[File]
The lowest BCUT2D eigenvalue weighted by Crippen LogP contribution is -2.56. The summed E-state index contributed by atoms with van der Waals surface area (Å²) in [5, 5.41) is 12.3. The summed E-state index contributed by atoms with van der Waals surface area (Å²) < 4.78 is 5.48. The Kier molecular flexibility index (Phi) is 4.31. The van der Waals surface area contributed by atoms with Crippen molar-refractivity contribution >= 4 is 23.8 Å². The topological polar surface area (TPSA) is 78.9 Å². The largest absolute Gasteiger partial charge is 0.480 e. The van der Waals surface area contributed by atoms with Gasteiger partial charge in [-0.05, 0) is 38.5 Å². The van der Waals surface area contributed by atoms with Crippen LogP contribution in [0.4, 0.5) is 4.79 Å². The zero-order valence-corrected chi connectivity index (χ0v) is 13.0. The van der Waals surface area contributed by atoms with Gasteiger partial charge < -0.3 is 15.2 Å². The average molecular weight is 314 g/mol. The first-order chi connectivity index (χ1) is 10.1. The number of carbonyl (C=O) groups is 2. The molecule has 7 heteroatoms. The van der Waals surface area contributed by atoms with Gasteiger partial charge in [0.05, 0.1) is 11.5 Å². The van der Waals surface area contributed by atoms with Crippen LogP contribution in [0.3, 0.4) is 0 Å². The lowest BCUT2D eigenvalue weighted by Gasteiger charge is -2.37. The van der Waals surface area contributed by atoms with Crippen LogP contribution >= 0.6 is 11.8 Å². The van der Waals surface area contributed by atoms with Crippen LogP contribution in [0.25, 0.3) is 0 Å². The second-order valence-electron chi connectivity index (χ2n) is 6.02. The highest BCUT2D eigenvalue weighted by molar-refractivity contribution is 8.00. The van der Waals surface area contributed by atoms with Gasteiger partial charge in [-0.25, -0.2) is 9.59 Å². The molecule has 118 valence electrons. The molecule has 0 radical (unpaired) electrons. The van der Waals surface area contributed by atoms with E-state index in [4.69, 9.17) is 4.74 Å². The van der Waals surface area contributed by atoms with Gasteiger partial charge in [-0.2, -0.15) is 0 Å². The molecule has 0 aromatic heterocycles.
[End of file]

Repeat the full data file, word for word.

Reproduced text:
The lowest BCUT2D eigenvalue weighted by Crippen LogP contribution is -2.56. The summed E-state index contributed by atoms with van der Waals surface area (Å²) in [5, 5.41) is 12.3. The summed E-state index contributed by atoms with van der Waals surface area (Å²) < 4.78 is 5.48. The Kier molecular flexibility index (Phi) is 4.31. The van der Waals surface area contributed by atoms with Crippen molar-refractivity contribution >= 4 is 23.8 Å². The topological polar surface area (TPSA) is 78.9 Å². The largest absolute Gasteiger partial charge is 0.480 e. The van der Waals surface area contributed by atoms with Gasteiger partial charge in [-0.05, 0) is 38.5 Å². The van der Waals surface area contributed by atoms with Crippen LogP contribution in [0.4, 0.5) is 4.79 Å². The zero-order valence-corrected chi connectivity index (χ0v) is 13.0. The van der Waals surface area contributed by atoms with Gasteiger partial charge < -0.3 is 15.2 Å². The average molecular weight is 314 g/mol. The first-order chi connectivity index (χ1) is 10.1. The number of carbonyl (C=O) groups is 2. The molecule has 7 heteroatoms. The van der Waals surface area contributed by atoms with Gasteiger partial charge in [0.05, 0.1) is 11.5 Å². The van der Waals surface area contributed by atoms with Crippen LogP contribution in [0.3, 0.4) is 0 Å². The lowest BCUT2D eigenvalue weighted by Gasteiger charge is -2.37. The van der Waals surface area contributed by atoms with Crippen LogP contribution >= 0.6 is 11.8 Å². The van der Waals surface area contributed by atoms with Crippen LogP contribution in [0.25, 0.3) is 0 Å². The second-order valence-electron chi connectivity index (χ2n) is 6.02. The highest BCUT2D eigenvalue weighted by molar-refractivity contribution is 8.00. The van der Waals surface area contributed by atoms with Gasteiger partial charge in [-0.25, -0.2) is 9.59 Å². The molecule has 118 valence electrons. The molecule has 0 radical (unpaired) electrons. The van der Waals surface area contributed by atoms with E-state index in [4.69, 9.17) is 4.74 Å². The van der Waals surface area contributed by atoms with Gasteiger partial charge in [-0.2, -0.15) is 0 Å². The molecule has 0 aromatic heterocycles.